The very law cited by the proposal, 18 USC 2331, sounds remarkably like the Espionage and Sedition acts, not only in their vagueness, but in their spirt. ORS 181.575 prevents law enforcement from "collect[ing]t or maintain information about the political, religious or social views, associations or activities of any individual, group, association, organization, corporation, business or partnership unless such information directly relates to an investigation of criminal activities, and there are reasonable grounds to suspect the subject of the information is or may be involved in criminal conduct." But, this restriction applies to criminal activities and conduct as defined by Oregon *state* law most of the time. So, it is one thing to keep PPB from collecting information about the social/political views of citizens when it is related to everyday murder, rape, or theft, but what limit is there really when the investigation relates to criminal activity that "appear[s] to be intended (i) to intimidate or coerce a civilian population; (ii) to influence the policy of a government by intimidation or coercion ..."? (18 USC 2331). The PPB acting under the direction of the JTTF to do "full investigations" involving federal crimes will have to figure out how to decide whether it is violation of Oregon law to collect information on someone that, for instance, might *appear* to be *intending* to *intimidate* a civilian population. It is a good thing that the City Attorney *might* be asked clarifications, because a Oregon Supreme Court Justice would probably lose a night's rest trying to figure out how privacy law developed in the context of state criminal conduct applies to vague federal statutes.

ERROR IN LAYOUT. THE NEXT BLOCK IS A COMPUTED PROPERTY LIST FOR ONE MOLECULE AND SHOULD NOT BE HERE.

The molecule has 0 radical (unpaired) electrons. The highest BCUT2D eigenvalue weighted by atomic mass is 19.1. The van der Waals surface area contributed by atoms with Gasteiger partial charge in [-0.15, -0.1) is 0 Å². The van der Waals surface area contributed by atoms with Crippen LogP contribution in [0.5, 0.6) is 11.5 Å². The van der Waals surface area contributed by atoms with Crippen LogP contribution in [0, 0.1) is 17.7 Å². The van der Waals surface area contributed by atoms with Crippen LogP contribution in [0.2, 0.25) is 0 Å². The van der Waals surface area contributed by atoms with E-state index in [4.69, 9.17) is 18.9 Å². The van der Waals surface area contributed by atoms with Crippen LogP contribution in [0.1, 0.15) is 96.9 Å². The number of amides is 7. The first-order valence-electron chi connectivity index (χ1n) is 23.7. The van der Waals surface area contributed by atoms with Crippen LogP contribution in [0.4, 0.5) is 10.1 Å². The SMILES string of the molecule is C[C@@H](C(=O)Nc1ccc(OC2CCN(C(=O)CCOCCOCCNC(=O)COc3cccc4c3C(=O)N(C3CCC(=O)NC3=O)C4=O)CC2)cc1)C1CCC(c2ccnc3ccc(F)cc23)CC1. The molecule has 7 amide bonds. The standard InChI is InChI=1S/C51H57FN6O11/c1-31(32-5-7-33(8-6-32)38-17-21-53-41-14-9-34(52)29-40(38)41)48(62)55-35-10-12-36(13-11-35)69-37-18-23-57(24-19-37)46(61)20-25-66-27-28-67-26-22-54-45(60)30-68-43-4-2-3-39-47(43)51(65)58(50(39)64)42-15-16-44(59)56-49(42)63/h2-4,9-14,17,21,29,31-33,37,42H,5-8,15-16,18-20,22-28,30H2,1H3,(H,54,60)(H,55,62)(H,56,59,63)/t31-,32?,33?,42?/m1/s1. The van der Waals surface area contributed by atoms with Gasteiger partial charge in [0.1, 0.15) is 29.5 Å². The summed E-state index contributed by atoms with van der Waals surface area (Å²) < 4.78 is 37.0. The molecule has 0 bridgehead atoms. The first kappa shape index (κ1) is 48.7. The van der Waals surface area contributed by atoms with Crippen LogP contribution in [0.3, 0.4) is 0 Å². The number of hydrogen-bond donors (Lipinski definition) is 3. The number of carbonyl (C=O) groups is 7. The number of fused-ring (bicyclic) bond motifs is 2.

In short, there is not enough guidance for PPB officers working with JTTF as to how to apply Oregon's privacy laws and this can not likely be overcome in the context of the current proposal. For example, a real limit would be to authorize the PPB to participate in "full investigations" with the FBI only with respect to conduct with is crime under Oregon or local state law. PPB resources and officers could go after targets doing criminal conduct as defined under state law, and the G-Men could handle the more alchemic stuff. In this way, citizens would be guaranteed that PPB would be operating within the sphere of state law and the officers would be in familiar policing territory, rather than having to turn in their badges for the black robes of a high court judge.
With respect to ORS 181.850, the proposal does little to ensure the rights of the diverse immigrant population in Portland. Sure, the PPB won't be able to help pursue immigration violations, but in the JTTF context they would never be asked to do that. The proposal's cite to 181.850 as a protection is a red herring. Regardless of whether the allegation is true that the JTFF entrapped the Somalian boy in Pioneer square this last year, the JTTF was not interested in deporting him, they were interested in stopping him from (or encouraging him to) set off a bomb. If they singled him out because of his nationality or skin color, it was not to put him on boat back to Somalia, but to pick the right type of character to tell the story. To protect the diverse citizens of Portland, the proposal needs to itself impose a strict anti-discrimination protocol with explicit reporting guidelines and enforcement mechanisms which deter abuse.
contribute to this article
contribute to this article
add comment to discussion
view discussion from this article